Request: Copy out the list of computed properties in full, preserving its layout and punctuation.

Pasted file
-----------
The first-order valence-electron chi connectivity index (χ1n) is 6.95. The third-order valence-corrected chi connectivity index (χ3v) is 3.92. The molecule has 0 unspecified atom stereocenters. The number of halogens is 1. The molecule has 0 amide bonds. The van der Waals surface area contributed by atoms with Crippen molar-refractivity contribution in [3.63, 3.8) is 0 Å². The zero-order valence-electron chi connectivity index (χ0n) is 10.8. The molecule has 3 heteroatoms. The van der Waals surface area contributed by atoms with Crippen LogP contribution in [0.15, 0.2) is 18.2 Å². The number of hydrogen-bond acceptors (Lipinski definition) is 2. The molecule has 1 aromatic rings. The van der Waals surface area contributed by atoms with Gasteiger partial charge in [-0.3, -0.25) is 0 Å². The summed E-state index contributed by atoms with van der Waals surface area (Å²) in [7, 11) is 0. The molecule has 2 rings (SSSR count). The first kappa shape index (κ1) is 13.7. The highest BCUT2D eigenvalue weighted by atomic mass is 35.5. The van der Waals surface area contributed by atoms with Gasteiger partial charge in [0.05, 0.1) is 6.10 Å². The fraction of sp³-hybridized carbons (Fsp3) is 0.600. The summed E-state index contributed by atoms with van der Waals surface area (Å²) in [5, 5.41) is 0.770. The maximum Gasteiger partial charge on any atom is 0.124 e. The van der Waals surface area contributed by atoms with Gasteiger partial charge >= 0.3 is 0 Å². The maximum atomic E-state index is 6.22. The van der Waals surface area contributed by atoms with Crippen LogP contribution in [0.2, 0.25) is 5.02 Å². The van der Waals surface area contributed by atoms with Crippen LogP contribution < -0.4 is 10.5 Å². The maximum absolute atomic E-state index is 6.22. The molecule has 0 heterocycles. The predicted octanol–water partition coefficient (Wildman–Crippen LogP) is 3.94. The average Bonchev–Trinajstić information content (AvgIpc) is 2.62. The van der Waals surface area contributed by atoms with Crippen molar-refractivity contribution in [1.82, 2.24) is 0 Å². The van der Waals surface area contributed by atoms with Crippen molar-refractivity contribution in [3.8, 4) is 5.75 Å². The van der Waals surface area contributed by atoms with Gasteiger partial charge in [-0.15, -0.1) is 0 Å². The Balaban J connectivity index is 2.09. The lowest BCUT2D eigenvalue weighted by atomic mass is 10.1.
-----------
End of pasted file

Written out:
The first-order valence-electron chi connectivity index (χ1n) is 6.95. The third-order valence-corrected chi connectivity index (χ3v) is 3.92. The molecule has 0 unspecified atom stereocenters. The number of halogens is 1. The molecule has 0 amide bonds. The van der Waals surface area contributed by atoms with Crippen molar-refractivity contribution in [3.63, 3.8) is 0 Å². The zero-order valence-electron chi connectivity index (χ0n) is 10.8. The molecule has 3 heteroatoms. The van der Waals surface area contributed by atoms with Crippen LogP contribution in [0.15, 0.2) is 18.2 Å². The number of hydrogen-bond acceptors (Lipinski definition) is 2. The molecule has 1 aromatic rings. The van der Waals surface area contributed by atoms with Gasteiger partial charge in [-0.3, -0.25) is 0 Å². The summed E-state index contributed by atoms with van der Waals surface area (Å²) in [7, 11) is 0. The molecule has 2 rings (SSSR count). The first kappa shape index (κ1) is 13.7. The highest BCUT2D eigenvalue weighted by atomic mass is 35.5. The van der Waals surface area contributed by atoms with Gasteiger partial charge in [0.05, 0.1) is 6.10 Å². The fraction of sp³-hybridized carbons (Fsp3) is 0.600. The summed E-state index contributed by atoms with van der Waals surface area (Å²) in [5, 5.41) is 0.770. The maximum Gasteiger partial charge on any atom is 0.124 e. The van der Waals surface area contributed by atoms with Gasteiger partial charge >= 0.3 is 0 Å². The maximum atomic E-state index is 6.22. The van der Waals surface area contributed by atoms with Crippen LogP contribution in [0.2, 0.25) is 5.02 Å². The van der Waals surface area contributed by atoms with Crippen LogP contribution < -0.4 is 10.5 Å². The maximum absolute atomic E-state index is 6.22. The molecule has 0 heterocycles. The predicted octanol–water partition coefficient (Wildman–Crippen LogP) is 3.94. The average Bonchev–Trinajstić information content (AvgIpc) is 2.62. The van der Waals surface area contributed by atoms with Crippen molar-refractivity contribution in [1.82, 2.24) is 0 Å². The van der Waals surface area contributed by atoms with Crippen molar-refractivity contribution in [3.8, 4) is 5.75 Å². The van der Waals surface area contributed by atoms with Gasteiger partial charge in [-0.15, -0.1) is 0 Å². The Balaban J connectivity index is 2.09. The lowest BCUT2D eigenvalue weighted by atomic mass is 10.1.